As such, it is recommended that each institution create PGP key pairs to be used
only for the purpose of signing the public keys belonging to
members of the institution, thereby vouching for those keys' identity.
We deliberately leave unspecified the term ``institution''; we expand on
the meaning of ``member'' below.
Depending on circumstances, an
institution might be an Oxbridge college, a university department, an
entire university, or UKERNA as a whole.
The vital requirement is that
signatures made by a certification key on other keys be beyond reproach.
By having multiple signatures, then ``partial'' trust can be bestowed on
each, and if one key is compromised and has to be revoked, the users will still
have some valid signatures.
It also allows key and revocation certificate escrow by serially encrypting
information with all of the public keys, meaning that if the user loses access
to their secret key, then by asking all the signatories to decode it, the key
or revocation certificate can be retrieved.
In practice, this means that the following criteria must be met:
As signatures cannot be revoked (at least under PGP [tex2html_wrap_inline160]), it would be useful to include an expiry date in the key text. Some time before expiry of the key, all users have to ask to have their keys re-signed with new keys before the old ones are revoked.
However, with the development of the second generation key server, the institution can have administrative control over the domain, as for the DNS. This allows removal of keys (on loss, departure or compromise) reducing this concern for the majority of users.
It is recommended, though not obligatory, that the only keys to be signed with a certification key be those belonging to members of the institution; those used by services provided by the institution; and the certification keys of sub-institutions. So, for instance, the Department of Experimental Theology at the Neasden University would certify keys belonging to their staff and also the key used by Postmaster@expth.neasden.ac.uk; the departmental certification keys would themselves be signed by the university's certification keys. The university would be expected to sign the key of any member of the university as well as its departmental certification keys; its keys would itself be signed by the master UKERNA keys, which would itself be signed by other similar organisations. Some departments may be so small that they would not have certification keys; their members would rely on the university's certificates.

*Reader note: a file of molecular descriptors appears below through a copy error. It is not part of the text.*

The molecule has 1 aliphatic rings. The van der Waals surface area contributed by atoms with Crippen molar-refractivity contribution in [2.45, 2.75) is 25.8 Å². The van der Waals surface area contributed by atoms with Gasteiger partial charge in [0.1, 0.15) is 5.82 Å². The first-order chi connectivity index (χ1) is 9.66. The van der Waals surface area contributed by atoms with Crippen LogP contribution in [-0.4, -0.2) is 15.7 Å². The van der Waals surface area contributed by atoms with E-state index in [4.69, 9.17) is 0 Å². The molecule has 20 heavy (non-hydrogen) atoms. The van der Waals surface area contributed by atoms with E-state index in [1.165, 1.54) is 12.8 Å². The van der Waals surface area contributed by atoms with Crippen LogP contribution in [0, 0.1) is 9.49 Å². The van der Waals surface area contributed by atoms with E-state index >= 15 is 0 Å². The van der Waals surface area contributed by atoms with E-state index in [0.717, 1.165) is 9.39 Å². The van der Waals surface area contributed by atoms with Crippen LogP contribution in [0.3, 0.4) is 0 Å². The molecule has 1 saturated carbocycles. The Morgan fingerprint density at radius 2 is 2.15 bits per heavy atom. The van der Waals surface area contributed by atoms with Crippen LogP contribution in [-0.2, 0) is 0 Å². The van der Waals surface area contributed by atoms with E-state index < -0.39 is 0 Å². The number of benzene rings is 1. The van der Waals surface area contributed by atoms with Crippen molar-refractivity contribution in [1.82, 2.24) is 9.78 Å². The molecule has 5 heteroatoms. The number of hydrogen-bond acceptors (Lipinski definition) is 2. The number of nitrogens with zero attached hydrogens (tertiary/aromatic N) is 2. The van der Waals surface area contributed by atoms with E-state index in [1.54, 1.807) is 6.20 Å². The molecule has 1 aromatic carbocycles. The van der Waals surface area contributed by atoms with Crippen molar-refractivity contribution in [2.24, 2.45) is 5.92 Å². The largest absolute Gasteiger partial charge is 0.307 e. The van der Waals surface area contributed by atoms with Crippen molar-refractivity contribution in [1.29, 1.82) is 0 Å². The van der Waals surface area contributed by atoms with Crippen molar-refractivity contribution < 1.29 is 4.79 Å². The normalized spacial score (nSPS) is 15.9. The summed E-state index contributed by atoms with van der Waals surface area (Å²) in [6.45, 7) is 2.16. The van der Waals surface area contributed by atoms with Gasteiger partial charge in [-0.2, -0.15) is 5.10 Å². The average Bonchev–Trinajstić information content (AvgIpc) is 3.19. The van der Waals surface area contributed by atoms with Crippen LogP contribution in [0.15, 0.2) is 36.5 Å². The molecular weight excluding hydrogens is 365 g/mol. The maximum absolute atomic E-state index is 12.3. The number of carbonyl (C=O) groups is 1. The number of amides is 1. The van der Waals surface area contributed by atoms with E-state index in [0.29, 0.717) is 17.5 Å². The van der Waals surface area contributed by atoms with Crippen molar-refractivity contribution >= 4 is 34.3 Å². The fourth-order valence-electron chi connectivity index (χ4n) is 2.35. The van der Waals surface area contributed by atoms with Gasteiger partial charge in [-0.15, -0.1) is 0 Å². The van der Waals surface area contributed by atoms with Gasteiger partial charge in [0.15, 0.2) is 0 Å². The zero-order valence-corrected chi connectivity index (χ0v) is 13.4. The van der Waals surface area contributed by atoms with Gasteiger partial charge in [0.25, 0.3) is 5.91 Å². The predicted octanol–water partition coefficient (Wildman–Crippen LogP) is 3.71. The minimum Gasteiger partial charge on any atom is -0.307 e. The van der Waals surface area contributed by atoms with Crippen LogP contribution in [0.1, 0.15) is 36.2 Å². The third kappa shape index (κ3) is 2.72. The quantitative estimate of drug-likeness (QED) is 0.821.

If a trustworthy certification heirarchy can be set up in this manner, we would expect PGP users to trust their department, university and UKERNA to act as introducers and, thereafter, keys signed by any of these would be accepted as genuine without the user being questioned by PGP. The second generation key server also includes a ``policy'' for inclusion of keys, e.g. "keys only entered on presentation of University Card".
At the moment, there are a number of ad hoc means of acquiring someone's public key, a couple of semi-automated methods, and a DNS like second generation key server is under development. The former include asking the person concerned for a copy by email; on a diskette sent by conventional post; by using the finger utility (a number of PGP users make their keys available by this means), looking in a web page and so on. The key is then added, by an interactive run of PGP or by front-end program, to the personal public keyring.
The semi-automated methods use the first-generation key server network. A number of machines around the world each maintain a large pubring.pgp containing over fourteen thousand public keys (as of August 1995). The servers communicate with each other by mail or ftp in an attempt to ensure that all machines hold the same keys. It must be acknowledged that the attempts are not completely successful and different servers hold slightly different sets of keys. These servers are also available to PGP users. By sending appropriate electronic mail, or by accessing a Web page, the servers will respond with email (or whatever) containing the required key or keys. Keys may be added, of course, by submitting them by email; similarly an index may be obtained.
As well as problems such as being unable to remove signatures and complete keys from the first generation key server, there are also problems with the size of the monolithic ring, which is beyond PGP 2's capabilities. The more important one is that they use PGP itself to maintain the keyrings, and PGP was not designed to handle large keyrings. This problem is not directly visible to the clients, but rather it is the consequences that they notice. Responses to queries can take hours or days, though ten to fifteen minutes is more typical. The email servers generally queue requests as they arrive and run a batch job to clear the queue every fifteen minutes or so. The Web servers are better in this respect, giving almost instant responses, although some contain read-only copies of the email servers' keyrings and arrange that updates are sent to a suitable read-write server. Although next-day delivery may be acceptable to people wishing to send important information securely but not necessarily instantly, it does not permit MUAs to acquire needed keys invisibly between the user clicking the Send button and dispatch of the mail. If PGP is to become truly easy to use by non-specialists, rapid key provision will be essential. Rapid means a few seconds delay at most.